FRISCO, Texas — There hasn't been much that FC Dallas coach Oscar Pareja hasn't been able to do in his two years in charge of the club.
Pareja's style of play and eye for talents in both the FC Dallas academy and abroad have meshed together and resulted in a turnaround. Dallas finished atop the Western Conference last season and lost to eventual champion Portland in the conference final.
So far, the Colombian coach has failed to do two things: win a trophy and stop the progression of time. This year he's targeting the former.
But even the persistent progression of time isn't that much of an impediment to the man Dallas supporters call Papi.
His young team might be even younger this season. Dallas swapped a veteran for another veteran, moving central forward Blas Perez to the Vancouver Whitecaps after four seasons in North Texas in exchange for Mauro Rosales. And Pareja traded for veteran Honduran defender Maynor Figueroa. But he also brought in 20-year-old Carlos Gruezo, who went to the World Cup with Ecuador in 2014, and moved to get the first pick in the re-entry draft to land 25-year-old forward Maximiliano Urruti.
"We brought a lot of youth, and that goes with the way we want to build this culture here and the club. Dedicating time to development is our mode," Pareja said.
Homegrown players dotted Dallas' lineup last season, and that's a trend Pareja wants to see continue. Last season, 20-year-old homegrown goalkeeper Jesse Gonzalez won the starting job. Kellyn Acosta was played largely in the midfield alongside fellow homegrown Victor Ulloa.
With time continuing to roll on, Dallas' focus on turning local standouts into their own MLS stars has paid off so far. The club is far from done, continuing to invest in the academy in a region that has produced a heap of soccer talent throughout the years. That growth is nearly as important to Pareja as the success of the first team.
"Keep making this club bigger," Pareja said when asked about his personal goals for the year. "And also to grow our model, our idea which is tie our program to the academy more and more, seeing youngsters go in the league. Win games knowing how and understanding the form we do it, the way we do it, and at the end of the day win the cup. That’s what we need. That’s high expectations, and it will make us work hard and compete for sure.
Of course, some designated players from abroad will help with that goal. Gruezo should make the midfield more fluid and help transition from defense to attack more quickly. Fabian Castillo, himself just 23 years old, returns for his sixth season after rumblings this offseason that he was bound for Liga MX or Europe. His chemistry with Argentine playmaker Mauro Diaz has continued to grow. Injuries have dogged Diaz, but when he's on the field he too is one of the league's most dangerous players.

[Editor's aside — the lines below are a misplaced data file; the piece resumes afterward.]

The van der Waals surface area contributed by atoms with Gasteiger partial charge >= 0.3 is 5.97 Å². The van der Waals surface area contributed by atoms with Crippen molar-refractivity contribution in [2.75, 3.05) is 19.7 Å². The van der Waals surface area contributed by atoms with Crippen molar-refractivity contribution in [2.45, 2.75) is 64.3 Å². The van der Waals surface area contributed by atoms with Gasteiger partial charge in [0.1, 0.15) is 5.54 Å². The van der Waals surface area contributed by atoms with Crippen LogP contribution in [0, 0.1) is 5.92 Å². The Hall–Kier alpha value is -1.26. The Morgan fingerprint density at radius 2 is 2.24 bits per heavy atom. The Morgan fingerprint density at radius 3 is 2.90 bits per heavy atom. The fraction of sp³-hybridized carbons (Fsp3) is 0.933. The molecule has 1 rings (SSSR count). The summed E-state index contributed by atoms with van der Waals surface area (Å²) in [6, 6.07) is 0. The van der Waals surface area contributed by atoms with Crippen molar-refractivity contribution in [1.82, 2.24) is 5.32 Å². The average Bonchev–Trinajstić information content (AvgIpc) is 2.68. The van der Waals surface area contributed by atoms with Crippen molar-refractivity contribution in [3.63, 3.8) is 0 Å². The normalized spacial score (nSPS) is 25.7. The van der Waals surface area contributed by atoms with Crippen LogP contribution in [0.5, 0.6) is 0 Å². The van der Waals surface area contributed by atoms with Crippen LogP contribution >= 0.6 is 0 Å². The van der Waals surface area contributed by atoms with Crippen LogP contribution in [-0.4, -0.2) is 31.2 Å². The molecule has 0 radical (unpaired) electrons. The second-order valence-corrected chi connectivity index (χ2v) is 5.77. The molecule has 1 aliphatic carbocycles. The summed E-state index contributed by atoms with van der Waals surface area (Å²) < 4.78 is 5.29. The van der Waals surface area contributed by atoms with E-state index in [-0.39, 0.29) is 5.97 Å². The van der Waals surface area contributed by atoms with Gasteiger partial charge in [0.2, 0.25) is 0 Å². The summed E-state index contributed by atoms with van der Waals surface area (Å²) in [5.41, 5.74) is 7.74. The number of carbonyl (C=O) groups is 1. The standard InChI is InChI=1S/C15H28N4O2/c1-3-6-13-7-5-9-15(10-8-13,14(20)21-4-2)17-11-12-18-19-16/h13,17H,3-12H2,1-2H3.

The mix has made Dallas an attractive landing spot for veterans young and old alike, something that wasn't really the case for the club before Pareja's arrival.
"The team is doing well the last couple of years," Rosales said. "It’s a successful team, so I want to be part of them. Thanks to the confidence that the coaches and the organization gave to me. This opportunity will be perfect, and I’m really happy."
All this has a team that made the Western Conference final last season chomping at the bit for more, but that won't happen if the club forgets its past.
"I think we all have to know where we are, how we achieved the things last year, how we got here," Pareja said.
Pareja won't let them forget it. He can't stop time, but he can be the man to deliver Dallas its first-ever MLS Cup.
FC DALLAS SEASON PREVIEW
2015 FINISH: First in Western Conference (18-10-6), eliminated in conference final
NOTABLE ADDITIONS: M Carlos Gruezo, D Maynor Figueroa, F Maximiliano Urruti, M Mauro Rosales, M Juan Esteban Ortiz, M-F Carlos Lizarazo
NOTABLE LOSSES: F Blas Perez, GK Dan Kennedy, D-M Michel
TOP NEWCOMER:Carlos Gruezo. The midfielder's vision from deep should create even more dangerous scoring opportunities for the speedy attacking midfield trio of Castillo, Diaz and Michael Barrios.
PLAYER TO WATCH:Zach Loyd. After several years playing in the middle of FC Dallas' defense, the Oklahoma native looks set to shift back out to the outside. Dallas picked up former Honduras international Maynor Figueroa in the offseason, and he looks set to partner with captain Matt Hedges. That means Loyd, who is on the shorter side for a center back but says he prefers playing in the middle, will likely start the season at left back. There are options if he falters, with Moises Hernandez and Kellyn Acosta both having international experience at left back, but Pareja would love to see the veteran excel in the role and free up those players to progress elsewhere.
"It shows he has a lot of confidence and trust in us to be able to put us in positions that we’re not necessarily comfortable in, but he knows that when he puts us there he has the confidence that we’ll be able to get the job done," Loyd said of Pareja's habit of getting versatile players and asking them to fill different roles.
FC Dallas didn't go out and buy the No. 9 that seemed to be the biggest hole in the team during the offseason. The team still seems unlikely to have trouble scoring goals, but the depth will be tested with a CONCACAF Champions League run beginning in August and the team's history of going all out to win the U.S. Open Cup that carries the name of beloved late owner Lamar Hunt.
Pareja and technical director Fernando Clavijo have put together a team that would make Hunt proud. If the key contributors stay healthy and Gruezo is as influential as he was with Barcelona (the Ecuadorian one), this team could break its 18-year trophy drought.
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